Researchers develop battery-free communication tech for Internet of Things sensors

Thinking ahead to a world where hundreds of millions of wireless sensors are embedded in consumer electronics and mobile health devices, researchers are developing a new technology that would use existing wireless and TV radio waves to power sensors without batteries.

Researchers at the University of Washington have developed a new technology, which they call "ambient backscatter," that will allow devices to communicate with each other by reflecting the existing radio signals around them. The researchers built small, battery-free devices with antennas that can detect, harness and reflect a TV signal, which then is picked up by other devices.

The upshot is that such technology could power sensors embedded in wireless devices, enabling more sensors to be deployed. But right now it is not  practical for actually transmitting information: the system can only deliver data at about 1 Kbps over a distance of 2.5 feet outdoors and 1.5 feet indoors. In other words, it won't be sending massive data packets anytime soon. However, the researchers hope to advance their work and have the technology to power sensors placed permanently on any structure. 

"Our design avoids the expensive process of generating radio waves; backscatter communication is orders of magnitude more power-efficient than traditional radio communication. Further, since it leverages the ambient RF signals that are already around us, it does not require a dedicated power infrastructure as in traditional backscatter communication," according to the researchers, Vincent Liu, Aaron Parks, Vamsi Talla, Shyam Gollakota, David Wetherall and Joshua Smith.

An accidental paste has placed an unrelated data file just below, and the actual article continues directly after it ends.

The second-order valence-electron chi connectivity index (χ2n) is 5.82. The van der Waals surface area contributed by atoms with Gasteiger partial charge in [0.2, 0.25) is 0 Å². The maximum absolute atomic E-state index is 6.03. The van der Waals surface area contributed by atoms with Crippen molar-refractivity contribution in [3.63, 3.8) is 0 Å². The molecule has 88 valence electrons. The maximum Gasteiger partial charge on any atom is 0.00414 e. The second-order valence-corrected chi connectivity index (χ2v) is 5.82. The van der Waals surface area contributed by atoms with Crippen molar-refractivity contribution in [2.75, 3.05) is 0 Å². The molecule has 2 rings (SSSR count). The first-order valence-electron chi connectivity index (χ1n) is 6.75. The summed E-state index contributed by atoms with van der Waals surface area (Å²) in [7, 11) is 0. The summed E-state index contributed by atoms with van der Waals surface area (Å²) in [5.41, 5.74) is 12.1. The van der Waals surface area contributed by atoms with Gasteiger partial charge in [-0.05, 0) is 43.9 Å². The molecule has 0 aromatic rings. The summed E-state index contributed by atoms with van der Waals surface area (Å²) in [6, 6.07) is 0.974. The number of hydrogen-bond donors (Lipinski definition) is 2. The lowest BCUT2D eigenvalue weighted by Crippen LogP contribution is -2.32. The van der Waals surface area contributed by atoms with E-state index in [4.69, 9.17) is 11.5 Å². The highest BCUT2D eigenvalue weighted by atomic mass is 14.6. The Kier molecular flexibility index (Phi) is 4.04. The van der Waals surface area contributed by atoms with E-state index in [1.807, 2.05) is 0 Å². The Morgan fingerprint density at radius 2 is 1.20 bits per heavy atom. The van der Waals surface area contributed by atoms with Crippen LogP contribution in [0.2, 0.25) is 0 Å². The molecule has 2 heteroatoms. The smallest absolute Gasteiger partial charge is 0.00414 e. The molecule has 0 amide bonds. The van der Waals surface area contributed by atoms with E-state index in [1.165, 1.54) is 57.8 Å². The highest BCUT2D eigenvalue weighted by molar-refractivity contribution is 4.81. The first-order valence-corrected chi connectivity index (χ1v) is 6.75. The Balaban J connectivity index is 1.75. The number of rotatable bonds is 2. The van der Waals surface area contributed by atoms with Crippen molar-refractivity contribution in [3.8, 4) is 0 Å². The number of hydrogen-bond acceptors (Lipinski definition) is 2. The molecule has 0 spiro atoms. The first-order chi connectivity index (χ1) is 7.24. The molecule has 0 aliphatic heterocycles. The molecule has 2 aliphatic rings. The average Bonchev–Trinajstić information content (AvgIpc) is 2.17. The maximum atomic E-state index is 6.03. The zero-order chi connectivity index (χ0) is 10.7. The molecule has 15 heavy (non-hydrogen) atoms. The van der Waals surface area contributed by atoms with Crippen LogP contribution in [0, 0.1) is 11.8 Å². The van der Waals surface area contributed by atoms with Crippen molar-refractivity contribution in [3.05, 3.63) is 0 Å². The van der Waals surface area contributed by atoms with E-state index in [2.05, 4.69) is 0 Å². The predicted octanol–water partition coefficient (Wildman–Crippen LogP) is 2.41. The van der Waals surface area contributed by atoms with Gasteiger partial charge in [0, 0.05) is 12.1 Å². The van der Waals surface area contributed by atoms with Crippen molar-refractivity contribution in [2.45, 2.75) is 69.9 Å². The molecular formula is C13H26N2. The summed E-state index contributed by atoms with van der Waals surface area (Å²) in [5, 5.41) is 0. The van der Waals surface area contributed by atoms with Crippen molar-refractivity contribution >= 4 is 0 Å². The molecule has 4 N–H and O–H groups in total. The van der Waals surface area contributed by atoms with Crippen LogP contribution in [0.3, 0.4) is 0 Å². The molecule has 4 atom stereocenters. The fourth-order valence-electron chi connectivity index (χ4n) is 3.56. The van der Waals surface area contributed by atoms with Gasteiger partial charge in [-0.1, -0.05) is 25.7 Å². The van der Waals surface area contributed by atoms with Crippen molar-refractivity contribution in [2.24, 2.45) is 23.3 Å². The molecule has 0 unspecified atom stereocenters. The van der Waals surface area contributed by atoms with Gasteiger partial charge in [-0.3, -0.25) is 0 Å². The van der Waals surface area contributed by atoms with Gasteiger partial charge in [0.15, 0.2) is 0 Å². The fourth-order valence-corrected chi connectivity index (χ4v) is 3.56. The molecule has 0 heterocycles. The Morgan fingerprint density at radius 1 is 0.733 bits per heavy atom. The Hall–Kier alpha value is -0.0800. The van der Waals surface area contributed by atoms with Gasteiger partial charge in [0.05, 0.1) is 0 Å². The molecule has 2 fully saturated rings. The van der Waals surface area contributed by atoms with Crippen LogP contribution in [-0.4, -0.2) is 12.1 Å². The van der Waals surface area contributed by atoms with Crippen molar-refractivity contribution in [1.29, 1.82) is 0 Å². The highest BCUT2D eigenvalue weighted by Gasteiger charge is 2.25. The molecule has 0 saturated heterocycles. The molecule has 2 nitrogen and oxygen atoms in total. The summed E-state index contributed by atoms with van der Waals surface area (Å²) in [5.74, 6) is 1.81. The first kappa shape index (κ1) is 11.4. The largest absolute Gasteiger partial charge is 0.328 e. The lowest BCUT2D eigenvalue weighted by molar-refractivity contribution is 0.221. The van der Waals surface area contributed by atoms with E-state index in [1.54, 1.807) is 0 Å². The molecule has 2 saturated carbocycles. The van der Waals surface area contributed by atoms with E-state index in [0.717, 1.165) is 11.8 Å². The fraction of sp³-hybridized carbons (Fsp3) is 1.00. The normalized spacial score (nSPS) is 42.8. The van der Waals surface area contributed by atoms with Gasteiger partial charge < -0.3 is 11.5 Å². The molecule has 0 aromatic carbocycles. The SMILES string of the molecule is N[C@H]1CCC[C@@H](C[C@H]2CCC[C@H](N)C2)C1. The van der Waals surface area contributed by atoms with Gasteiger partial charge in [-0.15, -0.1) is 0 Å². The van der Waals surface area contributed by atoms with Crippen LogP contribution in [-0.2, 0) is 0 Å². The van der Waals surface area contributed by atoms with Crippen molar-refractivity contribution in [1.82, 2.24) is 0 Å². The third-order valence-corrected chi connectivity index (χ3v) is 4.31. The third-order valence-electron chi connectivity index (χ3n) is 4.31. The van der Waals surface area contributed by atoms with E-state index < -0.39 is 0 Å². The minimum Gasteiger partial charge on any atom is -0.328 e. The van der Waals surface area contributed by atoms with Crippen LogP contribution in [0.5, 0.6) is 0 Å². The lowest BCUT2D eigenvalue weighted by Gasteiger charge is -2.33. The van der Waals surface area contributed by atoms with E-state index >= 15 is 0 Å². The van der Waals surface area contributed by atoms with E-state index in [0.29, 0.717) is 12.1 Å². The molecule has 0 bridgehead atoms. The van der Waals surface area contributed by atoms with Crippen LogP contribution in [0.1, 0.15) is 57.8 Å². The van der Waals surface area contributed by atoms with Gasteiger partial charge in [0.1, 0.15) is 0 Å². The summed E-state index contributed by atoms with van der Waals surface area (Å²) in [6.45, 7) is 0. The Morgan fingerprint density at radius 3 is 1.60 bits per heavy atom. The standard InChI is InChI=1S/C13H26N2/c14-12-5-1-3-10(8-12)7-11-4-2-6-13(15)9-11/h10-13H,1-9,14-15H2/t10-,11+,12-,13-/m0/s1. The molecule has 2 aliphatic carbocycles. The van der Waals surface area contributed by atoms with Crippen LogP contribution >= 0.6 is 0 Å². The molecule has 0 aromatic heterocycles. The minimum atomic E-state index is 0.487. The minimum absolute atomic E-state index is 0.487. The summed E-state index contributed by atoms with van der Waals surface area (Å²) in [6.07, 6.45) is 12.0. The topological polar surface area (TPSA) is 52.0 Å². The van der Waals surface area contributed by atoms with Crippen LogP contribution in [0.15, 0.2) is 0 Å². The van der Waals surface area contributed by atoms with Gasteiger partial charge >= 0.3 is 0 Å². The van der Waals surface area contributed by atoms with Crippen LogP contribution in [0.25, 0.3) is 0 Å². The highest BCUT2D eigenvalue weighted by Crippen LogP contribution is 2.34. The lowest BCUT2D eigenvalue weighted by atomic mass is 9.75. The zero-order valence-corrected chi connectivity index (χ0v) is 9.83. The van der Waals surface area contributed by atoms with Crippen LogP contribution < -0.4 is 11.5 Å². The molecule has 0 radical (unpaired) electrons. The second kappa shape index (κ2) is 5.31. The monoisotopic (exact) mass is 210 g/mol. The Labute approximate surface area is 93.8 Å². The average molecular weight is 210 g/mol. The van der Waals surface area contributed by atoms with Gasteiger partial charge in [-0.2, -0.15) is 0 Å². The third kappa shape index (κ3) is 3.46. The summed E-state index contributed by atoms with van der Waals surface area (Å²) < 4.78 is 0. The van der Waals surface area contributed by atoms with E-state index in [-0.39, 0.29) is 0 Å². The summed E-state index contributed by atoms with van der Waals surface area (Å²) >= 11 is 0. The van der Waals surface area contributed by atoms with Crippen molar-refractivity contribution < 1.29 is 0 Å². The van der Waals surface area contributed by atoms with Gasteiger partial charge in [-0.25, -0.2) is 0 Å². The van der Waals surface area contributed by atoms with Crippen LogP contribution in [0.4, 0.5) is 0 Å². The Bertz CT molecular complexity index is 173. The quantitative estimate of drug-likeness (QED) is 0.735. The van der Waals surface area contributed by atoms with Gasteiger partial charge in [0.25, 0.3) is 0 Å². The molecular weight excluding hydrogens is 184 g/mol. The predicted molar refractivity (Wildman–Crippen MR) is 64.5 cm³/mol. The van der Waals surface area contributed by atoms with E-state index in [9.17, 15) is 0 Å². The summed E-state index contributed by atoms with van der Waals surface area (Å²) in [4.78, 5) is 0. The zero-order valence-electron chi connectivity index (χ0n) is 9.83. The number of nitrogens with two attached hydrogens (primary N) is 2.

The number of machine-to-machine connections worldwide is expected to more than triple by 2016 compared to 2011, according to a November 2012 report from IMS Research. According to the report, the total number of global M2M connections will hit around 326 million by 2016, up from the 107 million in 2011.

For more:
- see this release
- see this Wired UK article
- see this GigaOM article

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